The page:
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Market Commentary: Week to 2 July 2024

Market Commentary: Week to 2 July 2024

2 July 2024

Market News

Last week, the UK's economic landscape presented a nuanced view. The Office for National Statistics revised first quarter gross domestic product ("GDP") growth up to 0.7%. Growth was driven by robust expansions in services and production, despite the construction sector experiencing a decline. Despite a 0.7% positive uptick in real household disposable income, April's GDP showed no growth for the month. The June Purchasing Managers Index fell to a seven-month low, indicating a quarterly growth rate of just 0.1%, suggesting cautious economic momentum.

Meanwhile, the labour market exhibited signs of sluggishness. Job vacancies stayed stable, but the jobseeker-to-vacancy ratio increased to 1.91, pointing to an ongoing imbalance. Advertised salaries also saw a marginal decline of 0.1%, reflecting a potential easing in labour market conditions. The Resolution Foundation highlighted stagnant UK living standards attributed to weak productivity growth since the Global Financial Crisis, resulting in minimal wage increases since 2010. This trend has narrowed the pay gap between middle-class and lower-earning households to its lowest on record, spurred in part by a significant 9.8% increase in the National Living Wage in April.

UK business confidence showed a notable decline from an eight-year high, with the Lloyds business barometer falling to 41% in June. Although this remains above the long-term average of 28%, the drop signals tempered expectations about business prospects and economic conditions. Fewer firms anticipated issuing pay rises above 5%, indicating cautious optimism amidst economic uncertainties. Hiring intentions also weakened, highlighting potential challenges in labour market dynamics despite earlier signs of wage growth.

In global markets, US equities witnessed a mixed performance. Technology stocks and the Russell 2000 index outperformed, contrasting with struggles seen in sectors such as utilities and medical devices. Treasuries weakened, the dollar held steady and crude oil saw a third weekly gain. Key events included disappointing corporate updates, the Trump-Biden debate, and the May inflation figures. The US Federal Reserve’s stress test indicated sufficient bank capital and remarks highlighted ongoing inflation concerns. Positives included signs of disinflation and artificial intelligence ("AI") momentum, while negatives involved concerns over consumer resilience and the risk of strong pullbacks if elevated AI expectations aren't met by company performance.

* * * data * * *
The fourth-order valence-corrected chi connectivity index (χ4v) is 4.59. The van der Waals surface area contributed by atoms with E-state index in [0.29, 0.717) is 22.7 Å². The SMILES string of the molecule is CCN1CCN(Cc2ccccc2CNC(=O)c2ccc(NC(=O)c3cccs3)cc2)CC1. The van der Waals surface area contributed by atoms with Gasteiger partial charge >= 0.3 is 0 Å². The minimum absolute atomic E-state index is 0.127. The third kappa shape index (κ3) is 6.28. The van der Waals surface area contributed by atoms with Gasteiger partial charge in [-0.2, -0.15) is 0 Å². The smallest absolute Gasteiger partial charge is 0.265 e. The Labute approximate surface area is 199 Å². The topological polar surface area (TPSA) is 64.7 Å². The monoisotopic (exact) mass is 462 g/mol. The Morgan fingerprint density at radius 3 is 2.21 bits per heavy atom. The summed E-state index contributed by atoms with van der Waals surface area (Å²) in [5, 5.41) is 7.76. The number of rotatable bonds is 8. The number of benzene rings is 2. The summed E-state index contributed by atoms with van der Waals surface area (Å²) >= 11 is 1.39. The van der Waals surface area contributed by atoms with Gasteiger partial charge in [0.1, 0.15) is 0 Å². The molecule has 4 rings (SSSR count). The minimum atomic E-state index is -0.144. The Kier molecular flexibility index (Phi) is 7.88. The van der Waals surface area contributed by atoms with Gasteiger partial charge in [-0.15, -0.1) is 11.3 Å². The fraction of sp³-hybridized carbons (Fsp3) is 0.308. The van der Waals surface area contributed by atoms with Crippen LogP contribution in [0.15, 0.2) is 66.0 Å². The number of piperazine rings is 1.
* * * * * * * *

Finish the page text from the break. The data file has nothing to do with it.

Furthermore, first-time homebuyers in the UK have faced a daunting 60% increase in mortgage payments since the last election, rising from £667 to £1,075 per month due to elevated interest rates. This surge outpaced wage growth, which grew by 27% over the same period. However, there were anticipations that mortgage rates could ease following adjustments by Barclays, who reduced rates on various mortgage products in response to declining swap rates. Nonetheless, the Bank of England's Financial Policy Committee warned of potential financial strains ahead, projecting significant mortgage payment hikes for millions of households over the next two years amidst prevailing economic uncertainties.

Stock Focus

DS Smith, a UK-based provider of sustainable fibre-based packaging across Europe and North America, saw its share price surge approximately 16.5% last week. The company’s shares rose after it was announced that Brazilian pulp maker, Suzano, had ended talks to buy International Paper. It was announced that this deal would have been conditional on International Paper abandoning its bid to purchase DS Smith. Therefore, it now looks more likely that the deal between International Paper and DS Smith will occur.

Currys, the British electrical retailer, saw a share price decline of 5.8% last week as it reported its latest full-year earnings. The company reported earnings per share of 7.9 pence, below consensus estimates of 8.3 pence. Profit before tax was reported at £118 million, slightly above consensus estimates of £117.6 million. Analysts generally viewed the results as broadly in line with their expectations; however, the share price reaction appears to be driven by management’s expectations, which are viewed as very conservative.

Moonpig Group, a UK-based online greeting cards and gifting platform, saw its shares rise by 19.3% last week following the release of its latest full-year results. The company reported a 6.6% increase in revenue, reaching approximately £341 million compared to last year's £320 million. Additionally, basic earnings per share rose by 28.2% to 10 pence from 7.8 pence. Management emphasised that the business is well-positioned for sustained growth in revenue, profit, and free cash flow, driven by its focus on data and technology.

Market Commentary prepared by Walker Crips Investment Management Limited.

Important information

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Important Note
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